Summer is coming to end and you’ve probably been partying too much to pay attention to some of the brilliance that is cable television nowadays, so here are three shows not to miss and why.
The Get Down, Netflix
Yesterday, I felt the urge to cancel a conference call to practice the lyrics of "My Mic Sounds Nice" for a talent show that will only happen if 1989 returns. This is the kind of madness that The Get Down, a musical drama set in the late 1970s Bronx, will inspire you towards because it makes you remember how exciting and infectious and necessary it all was if you were there when Hip Hop was all brand new.
The series takes you on a ride to where all of the old folks love to tell young people how Hip Hop started -- graffiti, b-boys and b-girls, up rocking, party walking, breakdancing, rapping and deejaying. But it is happening in real time, organically as young people are living their everyday lives.
Characters like Jaden Smith as graffiti artist Dizzee, the lively, lovely, endearing and full-fleshed out character Ezekiel, a poet and rapper played by Justice Smith, disco singer Mylene played by Herizen Guardiola, and Shameik Moore as Shaolin Fantastic give the series its heart.
The characters, most of them unknowns, are authentically Bronx and layered. Baz Luhrmann's penchant for histrionics gave the right amount of fun to this celebratory series that will return with more episodes. There are plenty of cameos and consultants from the forefathers of Hip Hop, and Nas is an executive producer.
The Bronx itself acts as a character with flashbacks of actual footage of the borough, mixed with keen details for the period piece makes The Boogie Down come alive for those unfortunate enough to have never visited. It reminds me of the excitement we had as kids crossing the Cross Bronx Expressway to visit our cousins, who would play us Mr. Magic recordings from the radio. The Bronx never had much money, but as this series makes clear, it had something that can’t be bought.
The Night Of, HBO
Perhaps it's stereotypical to say this conjures up the Serial podcast by NPR's Sarah Koenig and the story about Adnan Sayed, a Muslim American kid in Baltimore convicted for murder, but presumed innocent by much of the public.
In the case of The Night Of, created by Steve Zaillian (Schindler’s List) and Richard Price (Clockers, writer for The Wire), they conjured up the idea way before the Serial podcast became a national phenomenon.
Rapper-actor Riz Ahmed plays Nasir Kahn, a dutiful, socially awkward son of Muslim and Pakistani immigrants who either finds himself in the wrong place at the wrong time or is adept at fooling everyone around him into thinking he’s an unassuming asthmatic.
He is arrested for murder and taken through the dysfunctional bureaucracy of the legal system from the Tombs in New York City to Riker’s Island. The rest of the series is a pulse-pounding journey full of foreshadowing and forks in the road to unravel who actually committed the murder.
John Turturro as Nasir’s on-again, off-again attorney shines in his role, along with Michael K. Williams as Nasir’s mentor in the prison system. But it is Ahmed’s understated play as the alternately innocent and sinister vessel to both understand the intricacies of a horrid justice system and to understand the complexities of human nature, that steals the show.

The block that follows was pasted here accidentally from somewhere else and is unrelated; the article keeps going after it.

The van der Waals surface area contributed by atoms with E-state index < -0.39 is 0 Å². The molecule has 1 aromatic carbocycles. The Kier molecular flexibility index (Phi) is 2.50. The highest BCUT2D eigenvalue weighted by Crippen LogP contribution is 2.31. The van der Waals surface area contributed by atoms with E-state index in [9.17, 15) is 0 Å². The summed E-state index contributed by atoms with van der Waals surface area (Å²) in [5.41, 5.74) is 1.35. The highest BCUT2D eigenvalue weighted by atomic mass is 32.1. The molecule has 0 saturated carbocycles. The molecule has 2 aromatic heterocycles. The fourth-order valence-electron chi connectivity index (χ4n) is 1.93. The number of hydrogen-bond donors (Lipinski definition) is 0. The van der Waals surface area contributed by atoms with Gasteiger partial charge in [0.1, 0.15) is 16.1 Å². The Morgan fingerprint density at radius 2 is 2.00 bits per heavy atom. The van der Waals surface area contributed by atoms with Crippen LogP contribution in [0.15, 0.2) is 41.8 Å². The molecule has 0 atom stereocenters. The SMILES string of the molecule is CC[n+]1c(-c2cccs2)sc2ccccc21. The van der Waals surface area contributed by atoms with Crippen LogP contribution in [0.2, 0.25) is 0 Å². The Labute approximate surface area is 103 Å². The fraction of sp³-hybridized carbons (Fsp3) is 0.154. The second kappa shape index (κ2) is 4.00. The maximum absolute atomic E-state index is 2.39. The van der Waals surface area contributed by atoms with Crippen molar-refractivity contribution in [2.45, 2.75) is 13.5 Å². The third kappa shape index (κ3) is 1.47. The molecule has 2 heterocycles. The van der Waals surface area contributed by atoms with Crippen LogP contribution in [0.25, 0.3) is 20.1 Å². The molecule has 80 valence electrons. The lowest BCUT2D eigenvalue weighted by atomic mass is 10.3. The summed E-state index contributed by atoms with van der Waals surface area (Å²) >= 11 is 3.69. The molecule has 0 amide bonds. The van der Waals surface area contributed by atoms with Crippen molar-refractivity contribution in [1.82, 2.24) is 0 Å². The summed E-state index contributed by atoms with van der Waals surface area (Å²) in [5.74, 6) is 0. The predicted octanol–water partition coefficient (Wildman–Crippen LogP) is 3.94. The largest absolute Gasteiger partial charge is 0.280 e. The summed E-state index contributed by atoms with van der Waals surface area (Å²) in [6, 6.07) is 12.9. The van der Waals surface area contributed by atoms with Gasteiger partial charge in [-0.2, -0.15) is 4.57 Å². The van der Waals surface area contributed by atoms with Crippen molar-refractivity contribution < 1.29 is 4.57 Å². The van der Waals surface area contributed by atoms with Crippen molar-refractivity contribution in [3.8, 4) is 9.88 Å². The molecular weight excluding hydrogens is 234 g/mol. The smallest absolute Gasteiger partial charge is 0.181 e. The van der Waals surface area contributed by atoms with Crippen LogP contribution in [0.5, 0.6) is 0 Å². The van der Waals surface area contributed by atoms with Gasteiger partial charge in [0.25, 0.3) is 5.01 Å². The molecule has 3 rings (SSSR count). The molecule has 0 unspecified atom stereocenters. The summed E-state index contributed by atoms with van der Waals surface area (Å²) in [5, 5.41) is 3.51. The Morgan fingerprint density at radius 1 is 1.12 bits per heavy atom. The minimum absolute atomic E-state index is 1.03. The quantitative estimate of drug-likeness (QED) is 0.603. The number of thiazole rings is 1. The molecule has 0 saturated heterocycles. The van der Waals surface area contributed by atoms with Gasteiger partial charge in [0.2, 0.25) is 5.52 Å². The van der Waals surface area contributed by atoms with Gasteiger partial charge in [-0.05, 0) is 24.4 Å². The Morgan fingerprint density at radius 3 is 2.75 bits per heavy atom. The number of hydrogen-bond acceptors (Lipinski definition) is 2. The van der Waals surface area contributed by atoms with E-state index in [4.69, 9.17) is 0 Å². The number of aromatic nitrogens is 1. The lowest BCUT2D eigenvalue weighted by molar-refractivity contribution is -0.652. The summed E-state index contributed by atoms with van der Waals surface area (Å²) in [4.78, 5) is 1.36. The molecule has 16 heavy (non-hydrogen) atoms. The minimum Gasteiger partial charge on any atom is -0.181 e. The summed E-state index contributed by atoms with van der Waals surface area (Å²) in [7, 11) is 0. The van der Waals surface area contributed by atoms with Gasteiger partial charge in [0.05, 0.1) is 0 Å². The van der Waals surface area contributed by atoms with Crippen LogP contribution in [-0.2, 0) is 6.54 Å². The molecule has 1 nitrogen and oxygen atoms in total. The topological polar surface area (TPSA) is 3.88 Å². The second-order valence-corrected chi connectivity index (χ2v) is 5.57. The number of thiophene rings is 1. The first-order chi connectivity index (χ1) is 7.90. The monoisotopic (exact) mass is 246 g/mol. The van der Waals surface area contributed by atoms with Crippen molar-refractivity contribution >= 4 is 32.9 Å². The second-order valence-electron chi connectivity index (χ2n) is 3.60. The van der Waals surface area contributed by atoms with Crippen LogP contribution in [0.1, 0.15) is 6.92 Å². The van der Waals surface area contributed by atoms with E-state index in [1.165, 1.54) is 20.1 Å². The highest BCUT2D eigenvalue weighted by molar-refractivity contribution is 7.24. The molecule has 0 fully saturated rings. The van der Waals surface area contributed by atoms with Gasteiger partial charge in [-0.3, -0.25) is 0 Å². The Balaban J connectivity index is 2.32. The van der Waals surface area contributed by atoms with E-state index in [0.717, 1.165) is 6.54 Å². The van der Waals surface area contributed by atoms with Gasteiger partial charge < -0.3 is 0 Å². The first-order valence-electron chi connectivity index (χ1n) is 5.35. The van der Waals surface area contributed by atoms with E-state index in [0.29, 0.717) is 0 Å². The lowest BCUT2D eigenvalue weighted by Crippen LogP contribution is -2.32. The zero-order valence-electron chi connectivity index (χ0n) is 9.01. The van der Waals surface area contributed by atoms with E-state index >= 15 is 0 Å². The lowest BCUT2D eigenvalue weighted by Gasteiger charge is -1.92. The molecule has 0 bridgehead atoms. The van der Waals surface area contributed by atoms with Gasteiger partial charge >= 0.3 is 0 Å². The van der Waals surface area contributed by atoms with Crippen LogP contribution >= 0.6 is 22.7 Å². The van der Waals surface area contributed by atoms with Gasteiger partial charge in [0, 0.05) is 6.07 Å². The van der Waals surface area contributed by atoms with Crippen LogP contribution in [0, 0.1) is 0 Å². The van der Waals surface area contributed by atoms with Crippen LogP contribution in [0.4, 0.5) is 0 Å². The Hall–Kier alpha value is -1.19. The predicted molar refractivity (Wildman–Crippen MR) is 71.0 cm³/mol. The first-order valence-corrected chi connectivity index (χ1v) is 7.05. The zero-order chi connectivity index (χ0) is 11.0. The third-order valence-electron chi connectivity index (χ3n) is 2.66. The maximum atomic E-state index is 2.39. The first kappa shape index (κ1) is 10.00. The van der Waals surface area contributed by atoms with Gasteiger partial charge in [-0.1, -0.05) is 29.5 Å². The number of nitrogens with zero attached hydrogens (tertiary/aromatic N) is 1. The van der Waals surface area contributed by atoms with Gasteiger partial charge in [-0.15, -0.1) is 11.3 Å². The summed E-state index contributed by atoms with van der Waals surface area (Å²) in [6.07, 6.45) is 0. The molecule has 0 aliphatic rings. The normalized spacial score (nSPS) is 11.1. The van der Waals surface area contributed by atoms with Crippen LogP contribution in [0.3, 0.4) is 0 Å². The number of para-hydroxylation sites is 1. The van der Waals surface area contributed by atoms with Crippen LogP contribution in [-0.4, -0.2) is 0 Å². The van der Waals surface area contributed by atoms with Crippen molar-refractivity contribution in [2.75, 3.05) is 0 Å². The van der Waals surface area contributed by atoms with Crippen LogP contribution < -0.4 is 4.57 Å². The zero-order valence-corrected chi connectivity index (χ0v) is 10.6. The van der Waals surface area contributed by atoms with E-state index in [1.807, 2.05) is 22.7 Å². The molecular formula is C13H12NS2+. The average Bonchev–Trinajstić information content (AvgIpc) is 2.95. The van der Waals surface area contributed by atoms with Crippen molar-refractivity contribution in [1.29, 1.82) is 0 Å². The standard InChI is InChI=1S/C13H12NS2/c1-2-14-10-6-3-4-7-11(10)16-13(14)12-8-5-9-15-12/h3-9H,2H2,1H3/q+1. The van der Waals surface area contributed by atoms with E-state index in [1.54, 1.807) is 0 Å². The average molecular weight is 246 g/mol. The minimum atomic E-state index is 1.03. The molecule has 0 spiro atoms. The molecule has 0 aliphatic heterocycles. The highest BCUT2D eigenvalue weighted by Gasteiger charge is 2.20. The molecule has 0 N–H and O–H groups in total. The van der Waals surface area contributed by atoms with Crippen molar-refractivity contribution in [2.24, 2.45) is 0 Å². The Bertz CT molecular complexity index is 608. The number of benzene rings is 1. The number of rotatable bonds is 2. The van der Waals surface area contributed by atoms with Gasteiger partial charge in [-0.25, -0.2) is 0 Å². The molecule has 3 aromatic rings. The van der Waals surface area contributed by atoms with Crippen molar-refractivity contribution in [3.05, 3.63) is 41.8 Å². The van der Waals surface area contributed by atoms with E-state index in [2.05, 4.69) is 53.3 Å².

The show is marred by Zaillian and Price’s negligence when dealing with black characters and their attention to inane things like scene after scene devoted to Turturro’s eczema. The black characters are often jive-talking and terrifyingly criminal all the while corrupting a seemingly innocent Nas into the criminal underworld.
The one intolerant person in the show is a black man who is an Islamophobe and refers to Nasir as a “towel head.” Most of the black women in the show aren't given names or even lines as they all are either having sex, prostituting or naked and dead.
The one moment where there appears that the writers intend to step out of stereotype-ville is near the end and one line that's so cliché it seems that someone must have pulled their coat and they stuck in at the end to save face.
If you can ignore the flaws, the show is classic whodunnit that will keep you pining away for the next episode.
If you haven’t been watching Power, just where have you been? If you're not there for the contoured bodies, be there for the suspense, the twists and turns, betrayals, and intrigue.
Co-executive produced by Curtis "50 Cent" Jackson (who also co-stars) and show creator Courtney Kemp Agboh ("The Good Wife"), the show is the soap opera of crime dramas, including side chicks, complicated love triangles, high school romance, murder, and lots of backstabbing.
Omari Hardwick stars as James “Ghost” St. Patrick who personifies the difficulties of a high-end drug dealer trying to go legit. His wife, Naturi Naughton as Tasha St. Patrick, it becomes clear by the third season, is the backbone and the even-keeled brains of the operation.
Tommy (played by Joseph Sikora) is Ghost’s sidekick, muscle and childhood friend who chastises Ghost for thinking he is more than what he is and trying to get out the game. There are many characters that come in and out (or sometimes choked out) to shake things up, including Tommy’s love interest Holly, played by Lucy Walters, and Ghost’s side chick, Angela Valdes played by Lela Loren, who grew up with Ghost and Tommy around the way.
Their love affair is complicated by the fact the Angela is a prosecutor assigned to a case that could land Ghost in jail for a long time. Ghost, whose greatest loyalty is to himself, makes many enemies on his road to legitimacy, and it’s only a matter of time before it all catches up to him. The thrill is figuring out how and who will catch up to him first.